FIG. 1 shows a perspective view of a first embodiment of a modulator device for modulating unpolarized light according to the present invention.
The modulator device of the present invention comprises two Bragg modulators 1, 2 that use a crystal of LiNbO3, to enable generation of a diffraction grating on the basis of domain-inversion by way of electrical drive. For this electrical drive, the Bragg modulators 1, 2 have two surfaces lying opposite one another provided with comb-shaped electrodes 3 that can be supplied with an electrical voltage via terminals 4. The grating formation and orientation of the diffraction gratings of the Bragg modulators 1, 2 are thereby prescribed by the electrode arrangement.
Gratings of the two Bragg modulators 1, 2 are arranged following one another and are oriented parallel to one another therein. Each Bragg modulator 1, 2, has its grating exerting a diffracting effect in only one polarization plane. Bragg modulator 1 therefore distinguishes one of the possible polarization planes in the unpolarized light and a first diffraction is effected, with only that part of the incident light 5 allocated to this polarization plane being affected.
A λ/2 plate 6 that turns the light 5 around its beam axis by 90°, in view of its polarization planes or directions, is arranged between the first Bragg modulator 1 and the second Bragg modulator 2. Although the Bragg modulators 1, 2 are arranged following one another so as to have their gratings aligned parallel to one another, the second Bragg modulator 2, after the rotation of the light 5 by the λ/2 plate 6, acts in the second polarization plane of light 5 that is orthogonal to it, or rotated by 90°, relative to the first polarization plane of the light 5 marked by the first Bragg modulator 1.
In FIG. 2, the λ/2 plate 6 is lacking in the second embodiment of a modulator device. Instead, Bragg modulators 1, 2 have their gratings rotated by 90° relative to one another, around the beam axis of light 5, so that the modulators 1, 2 act in two polarization planes of the light 5 that are orthogonally oriented relative to one another.
FIG. 3 shows a plan view of the modulator device of the present invention shown in FIG. 1.
According to FIG. 3, the two Bragg modulators 1, 2 are oriented relative to one another and to light 5, which upon entry into the respective Bragg modulator 1 or 2, meets what is referred to as the Bragg condition at which desired diffraction of the light is produced that is dependent on the angle of incidence a of light 5.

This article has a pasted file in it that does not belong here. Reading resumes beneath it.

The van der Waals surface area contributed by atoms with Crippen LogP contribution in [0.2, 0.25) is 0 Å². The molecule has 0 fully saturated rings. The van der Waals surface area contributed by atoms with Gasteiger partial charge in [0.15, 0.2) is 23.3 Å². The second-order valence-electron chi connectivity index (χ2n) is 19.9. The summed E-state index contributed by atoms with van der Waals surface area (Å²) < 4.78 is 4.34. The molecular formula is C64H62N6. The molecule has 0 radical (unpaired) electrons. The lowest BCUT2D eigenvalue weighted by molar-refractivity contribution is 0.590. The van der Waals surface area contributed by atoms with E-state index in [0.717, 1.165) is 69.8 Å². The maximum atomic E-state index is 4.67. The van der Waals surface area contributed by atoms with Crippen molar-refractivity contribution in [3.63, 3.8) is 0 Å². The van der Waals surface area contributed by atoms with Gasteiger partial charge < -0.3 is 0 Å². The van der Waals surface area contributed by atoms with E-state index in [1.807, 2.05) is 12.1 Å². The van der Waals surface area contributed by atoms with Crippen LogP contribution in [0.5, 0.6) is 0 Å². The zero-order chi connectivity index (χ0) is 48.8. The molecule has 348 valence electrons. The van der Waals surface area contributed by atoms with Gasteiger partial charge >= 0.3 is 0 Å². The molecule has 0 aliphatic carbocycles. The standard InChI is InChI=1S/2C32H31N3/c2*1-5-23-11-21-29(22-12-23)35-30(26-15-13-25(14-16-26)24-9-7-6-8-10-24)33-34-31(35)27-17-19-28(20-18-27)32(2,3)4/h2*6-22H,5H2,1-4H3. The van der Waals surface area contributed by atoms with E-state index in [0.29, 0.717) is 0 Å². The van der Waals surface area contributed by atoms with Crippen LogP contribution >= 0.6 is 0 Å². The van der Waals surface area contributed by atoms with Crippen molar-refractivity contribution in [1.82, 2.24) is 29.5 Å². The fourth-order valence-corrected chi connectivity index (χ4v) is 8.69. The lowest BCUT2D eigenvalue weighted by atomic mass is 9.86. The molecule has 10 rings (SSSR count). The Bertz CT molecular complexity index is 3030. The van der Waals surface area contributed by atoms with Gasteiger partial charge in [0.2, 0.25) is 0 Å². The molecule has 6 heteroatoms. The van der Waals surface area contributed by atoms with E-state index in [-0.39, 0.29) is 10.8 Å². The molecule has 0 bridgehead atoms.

FIG. 3 also shows that light parts 7, 8 are diffracted out of light 5 by each of the two Bragg modulators 1, 2, so that a light beam 9 that ultimately emerges, is correspondingly modulated. Light parts 7 and 8 that are diffracted out, also come into consideration for use.
While the invention has been illustrated and described in detail in the drawings and foregoing description, the same is to be considered as illustrative and not restrictive in character, it being understood that only the preferred embodiment has been shown and described and that all changes and modifications that come within the spirit of the invention are desired to be protected.
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|1||Acousto-optically Switched Optical Delay Lines-Riza-Optics Communications 145 (1998) 15-20.|
|2||Acousto-optically Switched Optical Delay Lines—Riza—Optics Communications 145 (1998) 15-20.|
|3||Focused Acoustic Wave Acousto-optic Device Using a Planar Domain-inverted Lithium Niobate Transducer-Optics Communications 144 (1997) 161-164-Lawrow et al.|
|4||Focused Acoustic Wave Acousto-optic Device Using a Planar Domain-inverted Lithium Niobate Transducer—Optics Communications 144 (1997) 161-164—Lawrow et al.|
|U.S. Classification||359/286, 359/281, 359/283|
|International Classification||G02F1/03, G02F1/29|
|Cooperative Classification||G02F2201/16, G02F2203/06, G02F1/292, G02F2201/305, G02F2203/48|
|Oct 30, 2001||AS||Assignment|
Owner name: HEIDELBERGER DRUCKMASCHINEN AG, GERMANY
Free format text: ASSIGNMENT OF ASSIGNORS INTEREST;ASSIGNORS:FISCHER, JOERG-ACHIM;GEBHARDT, AXEL;RESSEL, PETER;REEL/FRAME:012406/0081;SIGNING DATES FROM 20011010 TO 20011016
|Mar 1, 2007||FPAY||Fee payment|
Year of fee payment: 4
|Apr 18, 2011||REMI||Maintenance fee reminder mailed|
|Sep 9, 2011||LAPS||Lapse for failure to pay maintenance fees|
|Nov 1, 2011||FP||Expired due to failure to pay maintenance fee|
Effective date: 20110909